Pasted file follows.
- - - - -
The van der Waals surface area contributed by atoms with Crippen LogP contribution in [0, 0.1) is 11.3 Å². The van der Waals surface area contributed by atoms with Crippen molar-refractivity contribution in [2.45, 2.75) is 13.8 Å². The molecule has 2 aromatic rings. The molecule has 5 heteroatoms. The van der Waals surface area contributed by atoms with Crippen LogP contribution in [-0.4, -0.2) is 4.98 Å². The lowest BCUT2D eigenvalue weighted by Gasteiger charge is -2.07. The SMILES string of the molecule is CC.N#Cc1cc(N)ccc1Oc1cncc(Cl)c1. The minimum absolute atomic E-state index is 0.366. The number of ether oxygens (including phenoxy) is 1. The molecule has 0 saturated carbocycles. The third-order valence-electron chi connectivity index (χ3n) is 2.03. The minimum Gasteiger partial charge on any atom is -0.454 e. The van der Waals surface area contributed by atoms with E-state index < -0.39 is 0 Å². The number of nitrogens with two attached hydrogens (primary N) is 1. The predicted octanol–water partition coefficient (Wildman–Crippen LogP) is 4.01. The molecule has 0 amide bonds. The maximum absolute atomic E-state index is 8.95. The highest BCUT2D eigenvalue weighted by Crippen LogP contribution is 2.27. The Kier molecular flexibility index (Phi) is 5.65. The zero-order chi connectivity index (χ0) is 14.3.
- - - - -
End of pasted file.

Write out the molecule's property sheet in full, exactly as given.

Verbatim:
The van der Waals surface area contributed by atoms with Crippen LogP contribution in [0, 0.1) is 11.3 Å². The van der Waals surface area contributed by atoms with Crippen molar-refractivity contribution in [2.45, 2.75) is 13.8 Å². The molecule has 2 aromatic rings. The molecule has 5 heteroatoms. The van der Waals surface area contributed by atoms with Crippen LogP contribution in [-0.4, -0.2) is 4.98 Å². The lowest BCUT2D eigenvalue weighted by Gasteiger charge is -2.07. The SMILES string of the molecule is CC.N#Cc1cc(N)ccc1Oc1cncc(Cl)c1. The minimum absolute atomic E-state index is 0.366. The number of ether oxygens (including phenoxy) is 1. The molecule has 0 saturated carbocycles. The third-order valence-electron chi connectivity index (χ3n) is 2.03. The minimum Gasteiger partial charge on any atom is -0.454 e. The van der Waals surface area contributed by atoms with E-state index < -0.39 is 0 Å². The number of nitrogens with two attached hydrogens (primary N) is 1. The predicted octanol–water partition coefficient (Wildman–Crippen LogP) is 4.01. The molecule has 0 amide bonds. The maximum absolute atomic E-state index is 8.95. The highest BCUT2D eigenvalue weighted by Crippen LogP contribution is 2.27. The Kier molecular flexibility index (Phi) is 5.65. The zero-order chi connectivity index (χ0) is 14.3.